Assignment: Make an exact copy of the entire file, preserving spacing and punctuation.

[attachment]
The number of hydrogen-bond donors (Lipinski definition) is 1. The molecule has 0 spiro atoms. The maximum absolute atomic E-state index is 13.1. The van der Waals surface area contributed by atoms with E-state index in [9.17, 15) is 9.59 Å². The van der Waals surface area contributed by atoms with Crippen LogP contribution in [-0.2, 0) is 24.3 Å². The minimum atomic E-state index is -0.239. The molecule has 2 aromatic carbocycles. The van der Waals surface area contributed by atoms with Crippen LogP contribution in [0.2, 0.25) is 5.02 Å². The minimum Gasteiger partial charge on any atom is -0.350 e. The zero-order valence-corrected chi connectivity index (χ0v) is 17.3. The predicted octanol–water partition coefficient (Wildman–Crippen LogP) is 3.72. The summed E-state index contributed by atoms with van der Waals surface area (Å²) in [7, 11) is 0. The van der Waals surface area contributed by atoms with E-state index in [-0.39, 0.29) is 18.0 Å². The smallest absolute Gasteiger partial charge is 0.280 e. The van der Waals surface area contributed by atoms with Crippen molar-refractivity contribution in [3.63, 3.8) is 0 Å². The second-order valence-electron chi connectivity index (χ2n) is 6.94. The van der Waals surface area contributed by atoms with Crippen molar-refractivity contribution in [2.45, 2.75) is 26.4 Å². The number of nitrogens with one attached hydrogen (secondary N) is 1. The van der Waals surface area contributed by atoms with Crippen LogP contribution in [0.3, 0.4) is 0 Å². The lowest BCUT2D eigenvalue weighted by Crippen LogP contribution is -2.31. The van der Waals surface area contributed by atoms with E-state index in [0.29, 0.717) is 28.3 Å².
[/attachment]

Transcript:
The number of hydrogen-bond donors (Lipinski definition) is 1. The molecule has 0 spiro atoms. The maximum absolute atomic E-state index is 13.1. The van der Waals surface area contributed by atoms with E-state index in [9.17, 15) is 9.59 Å². The van der Waals surface area contributed by atoms with Crippen LogP contribution in [-0.2, 0) is 24.3 Å². The minimum atomic E-state index is -0.239. The molecule has 2 aromatic carbocycles. The van der Waals surface area contributed by atoms with Crippen LogP contribution in [0.2, 0.25) is 5.02 Å². The minimum Gasteiger partial charge on any atom is -0.350 e. The zero-order valence-corrected chi connectivity index (χ0v) is 17.3. The predicted octanol–water partition coefficient (Wildman–Crippen LogP) is 3.72. The summed E-state index contributed by atoms with van der Waals surface area (Å²) in [7, 11) is 0. The van der Waals surface area contributed by atoms with E-state index in [-0.39, 0.29) is 18.0 Å². The smallest absolute Gasteiger partial charge is 0.280 e. The van der Waals surface area contributed by atoms with Crippen molar-refractivity contribution in [3.63, 3.8) is 0 Å². The second-order valence-electron chi connectivity index (χ2n) is 6.94. The van der Waals surface area contributed by atoms with Crippen molar-refractivity contribution in [2.45, 2.75) is 26.4 Å². The number of nitrogens with one attached hydrogen (secondary N) is 1. The van der Waals surface area contributed by atoms with Crippen LogP contribution in [0.3, 0.4) is 0 Å². The lowest BCUT2D eigenvalue weighted by Crippen LogP contribution is -2.31. The van der Waals surface area contributed by atoms with E-state index in [0.29, 0.717) is 28.3 Å².